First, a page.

Dow closes above 30,000 for first time, S&P 500 jumps to record

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The Dow Jones industrial average closed above 30,000 for the first time and investors piled into risk assets as a series of market-friendly developments unleashed animal spirits on Wall Street.

The S&P 500 index hit a record, spurred by the formal start of President-elect Joe Biden’s transition, news that all but removed the threat of a contested transfer of power.

The Dow Jones industrial average closed at 30,046, up 454 points, or 1.5%. The S&P 500 added 57 points, or 1.6%, to close at 3,635. The Nasdaq rose 165 points, or 1.3%, to 12,036.

Investors also woke up with a clear sense of what Biden’s Treasury Department will have in policy preferences after he nominated Janet Yellen to the post. A third promising vaccine candidate added to the euphoria, boosting bets that the economy can soar next year.

The rotation into risk assets was widespread. Small caps in the Russell 2000 added another 1.9%, pushing its November rally past 20%.

Tesla Inc. tacked on another 6.4% and is now worth $500 billion. Carnival Corp. jumped 11%, Planet Fitness Inc. rose 8% and MGM Resorts International added 9%. Four stocks rose for every one that fell in the S&P 500, while only three Dow companies dropped.

Bitcoin rose to a three-year high, topping $19,000 as it closed in on a record.

The record runs come in the face of more troubling news on the virus front, with cases rising and more states enacting restrictions ahead of the Thanksgiving holiday. Wednesday will also bring a flood of economic indicators, from jobless claims to readings on consumer confidence and personal income.

Trading volumes have been elevated in what is normally a calm week. More than 12 billion shares changed hands on Monday, up 75% from the Monday before last year’s holiday.

“There’s nothing else to buy. People have this excess cash and they’re buying into the market and they’re chasing it,” Gene Goldman, chief investment officer at Cetera Financial Group, said. “People are ignoring the short term and just jumping in and buying. All the short terms news is being ignored for long term optimism.”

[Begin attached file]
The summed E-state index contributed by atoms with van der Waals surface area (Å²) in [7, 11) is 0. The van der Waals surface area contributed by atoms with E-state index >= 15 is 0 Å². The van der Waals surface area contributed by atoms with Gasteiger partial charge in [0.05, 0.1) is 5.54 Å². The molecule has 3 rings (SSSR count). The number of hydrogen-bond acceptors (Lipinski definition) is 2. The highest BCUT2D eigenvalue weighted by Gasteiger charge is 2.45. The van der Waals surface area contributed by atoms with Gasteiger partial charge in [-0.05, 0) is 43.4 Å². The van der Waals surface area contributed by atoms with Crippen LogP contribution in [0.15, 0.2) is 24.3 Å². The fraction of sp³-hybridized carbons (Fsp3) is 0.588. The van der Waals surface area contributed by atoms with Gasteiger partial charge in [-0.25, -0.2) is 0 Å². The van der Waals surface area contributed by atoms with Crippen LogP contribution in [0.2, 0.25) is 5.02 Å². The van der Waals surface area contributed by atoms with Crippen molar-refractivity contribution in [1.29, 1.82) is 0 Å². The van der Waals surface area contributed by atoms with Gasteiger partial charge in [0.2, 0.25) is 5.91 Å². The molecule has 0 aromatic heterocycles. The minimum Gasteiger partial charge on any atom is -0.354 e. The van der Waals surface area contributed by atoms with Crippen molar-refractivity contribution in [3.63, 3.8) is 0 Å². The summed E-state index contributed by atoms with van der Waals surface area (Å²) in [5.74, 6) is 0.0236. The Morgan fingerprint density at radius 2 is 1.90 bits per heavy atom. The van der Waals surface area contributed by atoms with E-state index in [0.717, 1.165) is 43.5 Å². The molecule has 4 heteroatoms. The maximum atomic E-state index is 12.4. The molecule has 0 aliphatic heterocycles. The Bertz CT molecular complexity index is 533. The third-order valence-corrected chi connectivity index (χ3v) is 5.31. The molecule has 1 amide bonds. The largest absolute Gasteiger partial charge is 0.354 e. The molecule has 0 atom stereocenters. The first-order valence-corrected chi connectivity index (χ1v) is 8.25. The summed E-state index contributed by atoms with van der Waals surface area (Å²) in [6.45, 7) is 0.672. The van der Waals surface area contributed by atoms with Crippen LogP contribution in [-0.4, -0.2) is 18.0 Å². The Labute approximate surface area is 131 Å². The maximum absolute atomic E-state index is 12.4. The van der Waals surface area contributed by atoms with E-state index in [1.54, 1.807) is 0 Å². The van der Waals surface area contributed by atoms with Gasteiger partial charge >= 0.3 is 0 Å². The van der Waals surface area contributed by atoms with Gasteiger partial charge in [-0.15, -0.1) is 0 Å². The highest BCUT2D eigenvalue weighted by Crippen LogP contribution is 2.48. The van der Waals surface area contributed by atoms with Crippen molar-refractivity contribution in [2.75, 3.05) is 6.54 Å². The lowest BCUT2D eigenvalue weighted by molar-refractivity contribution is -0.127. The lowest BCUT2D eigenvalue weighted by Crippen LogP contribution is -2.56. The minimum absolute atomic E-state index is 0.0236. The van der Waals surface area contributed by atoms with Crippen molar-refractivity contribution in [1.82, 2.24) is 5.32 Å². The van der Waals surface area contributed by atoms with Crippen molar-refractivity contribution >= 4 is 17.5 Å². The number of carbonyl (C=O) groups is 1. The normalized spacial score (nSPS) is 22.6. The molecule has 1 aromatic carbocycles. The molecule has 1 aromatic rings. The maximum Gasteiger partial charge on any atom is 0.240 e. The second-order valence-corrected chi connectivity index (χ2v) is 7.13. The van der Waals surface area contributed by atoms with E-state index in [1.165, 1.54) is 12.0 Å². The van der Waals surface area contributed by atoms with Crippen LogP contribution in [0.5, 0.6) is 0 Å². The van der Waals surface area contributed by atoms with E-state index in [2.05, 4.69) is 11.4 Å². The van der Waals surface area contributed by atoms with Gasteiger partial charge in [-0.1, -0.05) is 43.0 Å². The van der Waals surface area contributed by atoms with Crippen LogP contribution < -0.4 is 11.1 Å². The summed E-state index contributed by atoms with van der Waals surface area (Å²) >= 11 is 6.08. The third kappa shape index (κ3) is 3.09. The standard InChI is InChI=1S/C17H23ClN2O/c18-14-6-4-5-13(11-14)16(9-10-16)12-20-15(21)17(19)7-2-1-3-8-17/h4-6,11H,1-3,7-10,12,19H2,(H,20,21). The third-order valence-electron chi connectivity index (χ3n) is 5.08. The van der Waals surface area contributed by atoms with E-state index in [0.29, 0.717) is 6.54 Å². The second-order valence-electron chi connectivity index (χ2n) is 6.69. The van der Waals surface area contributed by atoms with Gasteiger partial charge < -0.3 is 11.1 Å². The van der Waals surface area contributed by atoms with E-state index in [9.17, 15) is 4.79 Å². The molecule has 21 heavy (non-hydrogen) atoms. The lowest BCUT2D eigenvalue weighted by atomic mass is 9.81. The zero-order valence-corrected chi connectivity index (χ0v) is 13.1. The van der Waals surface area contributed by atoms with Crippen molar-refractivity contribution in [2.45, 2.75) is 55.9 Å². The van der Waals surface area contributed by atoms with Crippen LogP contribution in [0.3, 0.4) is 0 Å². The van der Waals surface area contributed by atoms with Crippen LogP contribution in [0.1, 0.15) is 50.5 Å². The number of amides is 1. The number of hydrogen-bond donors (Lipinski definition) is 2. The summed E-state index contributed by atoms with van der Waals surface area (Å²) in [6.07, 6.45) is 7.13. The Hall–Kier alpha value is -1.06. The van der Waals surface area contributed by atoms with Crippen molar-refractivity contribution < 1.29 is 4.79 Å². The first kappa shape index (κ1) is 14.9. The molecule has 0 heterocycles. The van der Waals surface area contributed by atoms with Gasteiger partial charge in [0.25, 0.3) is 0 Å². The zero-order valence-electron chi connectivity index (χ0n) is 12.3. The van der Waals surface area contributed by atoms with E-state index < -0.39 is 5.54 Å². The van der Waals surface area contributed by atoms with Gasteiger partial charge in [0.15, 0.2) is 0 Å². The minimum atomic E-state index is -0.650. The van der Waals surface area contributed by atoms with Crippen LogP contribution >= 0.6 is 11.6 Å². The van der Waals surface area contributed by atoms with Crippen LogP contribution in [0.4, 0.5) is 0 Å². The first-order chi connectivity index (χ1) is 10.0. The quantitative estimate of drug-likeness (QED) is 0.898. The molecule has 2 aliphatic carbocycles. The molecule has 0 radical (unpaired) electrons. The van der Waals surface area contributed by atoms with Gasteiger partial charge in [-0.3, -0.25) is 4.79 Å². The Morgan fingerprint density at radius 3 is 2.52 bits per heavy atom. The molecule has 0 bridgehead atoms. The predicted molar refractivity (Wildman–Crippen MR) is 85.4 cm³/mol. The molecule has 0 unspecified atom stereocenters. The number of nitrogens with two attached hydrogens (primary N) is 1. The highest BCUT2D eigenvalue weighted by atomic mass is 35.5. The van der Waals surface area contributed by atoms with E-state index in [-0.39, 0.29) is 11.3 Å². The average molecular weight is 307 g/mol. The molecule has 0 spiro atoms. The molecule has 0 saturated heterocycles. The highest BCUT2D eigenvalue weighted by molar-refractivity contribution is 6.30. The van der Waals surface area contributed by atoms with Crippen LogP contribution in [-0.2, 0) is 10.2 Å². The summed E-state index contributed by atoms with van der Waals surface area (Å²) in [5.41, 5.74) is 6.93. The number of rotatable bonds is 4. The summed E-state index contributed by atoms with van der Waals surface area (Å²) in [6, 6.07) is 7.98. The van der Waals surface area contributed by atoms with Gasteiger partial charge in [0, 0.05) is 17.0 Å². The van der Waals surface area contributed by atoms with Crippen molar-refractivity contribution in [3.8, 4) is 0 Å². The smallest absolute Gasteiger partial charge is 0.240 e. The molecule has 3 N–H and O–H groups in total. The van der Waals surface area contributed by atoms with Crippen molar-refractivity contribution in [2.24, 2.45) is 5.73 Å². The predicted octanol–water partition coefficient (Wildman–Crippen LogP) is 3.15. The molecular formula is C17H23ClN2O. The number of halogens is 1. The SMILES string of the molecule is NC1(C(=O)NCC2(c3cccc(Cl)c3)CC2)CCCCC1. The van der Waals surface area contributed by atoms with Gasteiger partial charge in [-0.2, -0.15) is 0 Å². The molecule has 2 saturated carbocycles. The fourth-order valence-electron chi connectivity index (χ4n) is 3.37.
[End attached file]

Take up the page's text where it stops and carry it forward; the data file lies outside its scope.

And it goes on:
Energy companies in the S&P 500 surged 4% on the back of oil’s advance past $45 for the first time since March. The dollar weakened versus major peers and Treasurys slipped. Gold fell toward $1,800 an ounce.

As the S&P 500 pushes its November surge past 11%, a growing chorus is saying the rally can persist. Even after the latest advance, four of the 11 S&P 500 groups remain at least 8% below when the index set a record on Feb. 19. Expectation is mounting that as investors grow confident the vaccine will spark an economic boom, cash will continue flooding into the likes of banks, utilities and energy companies that have underperformed.

“Everybody’s just ecstatic with the vaccine news,” said Jerry Braakman, chief investment officer of First American Trust, in Santa Ana, California, which manages around $2 billion. “We had to slug through the election results, there’s a sense of relief that we didn’t decay into anarchy. That was definitely holding back the economy. We know how well stock markets do with recovery and its vision ahead. That’s normally the best time for markets.”

The rotation has been on display all month. Energy shares have surged almost 40%, while financial firms have rallied about 20%. Treasury yields have advanced and gold has stumbled.

“Even though we’ve seen this pretty sharp rotation into cyclical stocks, we think this could go on for much longer given how unbalanced many investors’ portfolios are when it comes to growth and value,” said Bill Callahan, investment strategist at Schroders. “Prior to the vaccine announcement the market wasn’t sure how long we would be in this state of economic limbo, but with the vaccine announcement it really doesn’t matter if the vaccine is distributed in the second quarter or third quarter next year, there is a light at the end of the tunnel.”

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